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The New Zealand Railways Magazine, Volume 7, Issue 8 (February 1, 1933)

Railways and the Great War — “Mightier than the Sword.”

page 53

Railways and the Great War
“Mightier than the Sword.”

In this article Mr. Nestor draws attention to the heavy, essential work done by Railways in wartime. In the Great War their service was used in carrying between factory or depot and port, and between port and established base. Motor vehicles effected radial distribution from railheads or bases. This revealed, under the sternest conditions, the true relative functions of these two types of transport agencies. The lessons of the war have valuable implications in the economics of peace-time transport, and for this reason the following article has an interest which is more than merely historical.

One of our better-known writers, either Will Shakespeare or Ken Alexander, has aptly remarked that a railway jigger is a rowing boat without the boat; similarly we might observe that warfare is war without the fairness, in that the credit for success is not invariably bestowed upon the deserving.

The mightiest weapon of war at the present time is the railroad, without which no modern army can hope to make a successful stand, as Hindenburg found to his cost when he left behind him the railroads of Vilna, Grodno and Brest Litovsk to advance over the two hundred miles of Russian dirt roads in the direction of Petrograd. The railroad is the mightiest of all weapons; but where do we find mention of its work? Tucked away in official dispatches, wholly if not entirely ignored by historians. On the other hand, what publicity is accorded to the small fry! To submarines; yet in the last war, out of 80,000 sailings only a few hundred vessels were sunk, while one in every two of submarines which left port was destroyed. To zeppelins; yet they did no damage worth mentioning, and were in the end a complete failure. To aeroplanes; and what good did they do, other than “spotting” for the artillery and dropping a few bombs on points of little military significance. To poison gas; but after the initial attack on the Canadians at Ypres poison gas rapidly ceased to be of any real importance. The prosaic fact is that the war was won by heavy artillery, machine guns, rifles and bayonets; and each and every one of these agents of destruction were wholly dependent for full efficiency on the railways, without whose assistance ammunition and supplies could not be transported in sufficient quantities nor at sufficient speed to the seat of action, nor could the men themselves or the heavy guns be brought up in sufficient numbers at the right time.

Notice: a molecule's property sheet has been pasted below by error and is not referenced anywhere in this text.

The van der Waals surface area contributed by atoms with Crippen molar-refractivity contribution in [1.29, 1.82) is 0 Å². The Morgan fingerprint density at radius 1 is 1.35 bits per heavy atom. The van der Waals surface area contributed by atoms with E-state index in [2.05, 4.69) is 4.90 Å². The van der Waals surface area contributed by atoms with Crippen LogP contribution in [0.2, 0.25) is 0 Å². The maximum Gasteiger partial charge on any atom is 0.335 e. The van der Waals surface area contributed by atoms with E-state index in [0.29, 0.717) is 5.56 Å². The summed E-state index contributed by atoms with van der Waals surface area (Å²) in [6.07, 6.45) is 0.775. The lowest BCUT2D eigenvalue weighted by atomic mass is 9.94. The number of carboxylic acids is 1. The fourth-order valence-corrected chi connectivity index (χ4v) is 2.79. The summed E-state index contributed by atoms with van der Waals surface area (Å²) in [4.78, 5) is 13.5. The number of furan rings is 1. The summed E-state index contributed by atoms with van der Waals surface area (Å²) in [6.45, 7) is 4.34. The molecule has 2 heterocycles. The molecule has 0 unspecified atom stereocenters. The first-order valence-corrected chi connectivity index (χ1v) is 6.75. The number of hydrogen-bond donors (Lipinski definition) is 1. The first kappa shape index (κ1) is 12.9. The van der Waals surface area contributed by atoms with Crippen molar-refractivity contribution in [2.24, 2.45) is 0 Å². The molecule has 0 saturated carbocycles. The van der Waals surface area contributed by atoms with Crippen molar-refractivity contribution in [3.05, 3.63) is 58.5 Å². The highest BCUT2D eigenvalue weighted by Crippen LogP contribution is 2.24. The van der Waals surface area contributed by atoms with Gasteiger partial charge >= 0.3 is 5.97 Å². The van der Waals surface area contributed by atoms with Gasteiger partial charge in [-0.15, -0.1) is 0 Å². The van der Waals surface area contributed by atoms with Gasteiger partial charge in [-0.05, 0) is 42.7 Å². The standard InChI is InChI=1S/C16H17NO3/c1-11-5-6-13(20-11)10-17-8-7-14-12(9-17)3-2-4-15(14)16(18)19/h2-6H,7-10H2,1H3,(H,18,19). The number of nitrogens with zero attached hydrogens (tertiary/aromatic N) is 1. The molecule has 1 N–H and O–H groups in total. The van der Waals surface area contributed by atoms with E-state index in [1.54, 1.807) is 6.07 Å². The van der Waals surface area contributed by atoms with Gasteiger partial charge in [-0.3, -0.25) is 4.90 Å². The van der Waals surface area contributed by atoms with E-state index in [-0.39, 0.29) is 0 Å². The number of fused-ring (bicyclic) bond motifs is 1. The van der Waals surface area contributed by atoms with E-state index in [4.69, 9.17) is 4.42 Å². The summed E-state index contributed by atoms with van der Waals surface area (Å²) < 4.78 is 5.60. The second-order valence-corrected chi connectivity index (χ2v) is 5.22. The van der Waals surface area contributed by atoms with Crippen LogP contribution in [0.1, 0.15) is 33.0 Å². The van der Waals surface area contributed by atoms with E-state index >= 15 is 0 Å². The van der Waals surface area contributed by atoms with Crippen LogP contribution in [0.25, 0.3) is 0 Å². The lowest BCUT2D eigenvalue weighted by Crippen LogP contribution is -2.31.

Unhappily, too, we must remember that twice as many troops died of meningitis and pneumonia as were actually slain on the battlefield; only by means of the railroad, carrying the wounded swiftly and comfortably to the hospitals, was the number of fatalities kept down to its actual figures.